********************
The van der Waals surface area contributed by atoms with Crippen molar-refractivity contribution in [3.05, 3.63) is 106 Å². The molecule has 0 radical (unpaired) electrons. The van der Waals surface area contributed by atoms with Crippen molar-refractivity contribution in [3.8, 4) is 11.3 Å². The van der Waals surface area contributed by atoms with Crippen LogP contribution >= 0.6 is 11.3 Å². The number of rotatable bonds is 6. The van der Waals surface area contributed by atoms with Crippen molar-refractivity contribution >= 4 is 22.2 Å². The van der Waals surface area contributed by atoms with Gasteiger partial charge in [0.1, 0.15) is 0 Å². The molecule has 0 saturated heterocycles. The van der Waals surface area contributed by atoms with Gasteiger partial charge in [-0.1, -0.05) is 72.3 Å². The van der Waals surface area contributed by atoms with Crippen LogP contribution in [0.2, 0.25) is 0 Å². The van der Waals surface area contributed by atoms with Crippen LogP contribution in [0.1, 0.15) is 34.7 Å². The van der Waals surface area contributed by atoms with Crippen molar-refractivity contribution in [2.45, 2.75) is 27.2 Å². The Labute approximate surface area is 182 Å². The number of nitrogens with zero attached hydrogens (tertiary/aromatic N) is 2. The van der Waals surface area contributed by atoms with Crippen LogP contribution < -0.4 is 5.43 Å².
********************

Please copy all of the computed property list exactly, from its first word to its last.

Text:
The van der Waals surface area contributed by atoms with Crippen molar-refractivity contribution in [3.05, 3.63) is 106 Å². The molecule has 0 radical (unpaired) electrons. The van der Waals surface area contributed by atoms with Crippen molar-refractivity contribution in [3.8, 4) is 11.3 Å². The van der Waals surface area contributed by atoms with Crippen LogP contribution >= 0.6 is 11.3 Å². The number of rotatable bonds is 6. The van der Waals surface area contributed by atoms with Crippen molar-refractivity contribution >= 4 is 22.2 Å². The van der Waals surface area contributed by atoms with Gasteiger partial charge in [0.1, 0.15) is 0 Å². The molecule has 0 saturated heterocycles. The van der Waals surface area contributed by atoms with Gasteiger partial charge in [-0.1, -0.05) is 72.3 Å². The van der Waals surface area contributed by atoms with Crippen LogP contribution in [0.2, 0.25) is 0 Å². The van der Waals surface area contributed by atoms with Crippen LogP contribution in [0.1, 0.15) is 34.7 Å². The van der Waals surface area contributed by atoms with Crippen molar-refractivity contribution in [2.45, 2.75) is 27.2 Å². The Labute approximate surface area is 182 Å². The number of nitrogens with zero attached hydrogens (tertiary/aromatic N) is 2. The van der Waals surface area contributed by atoms with Crippen LogP contribution < -0.4 is 5.43 Å².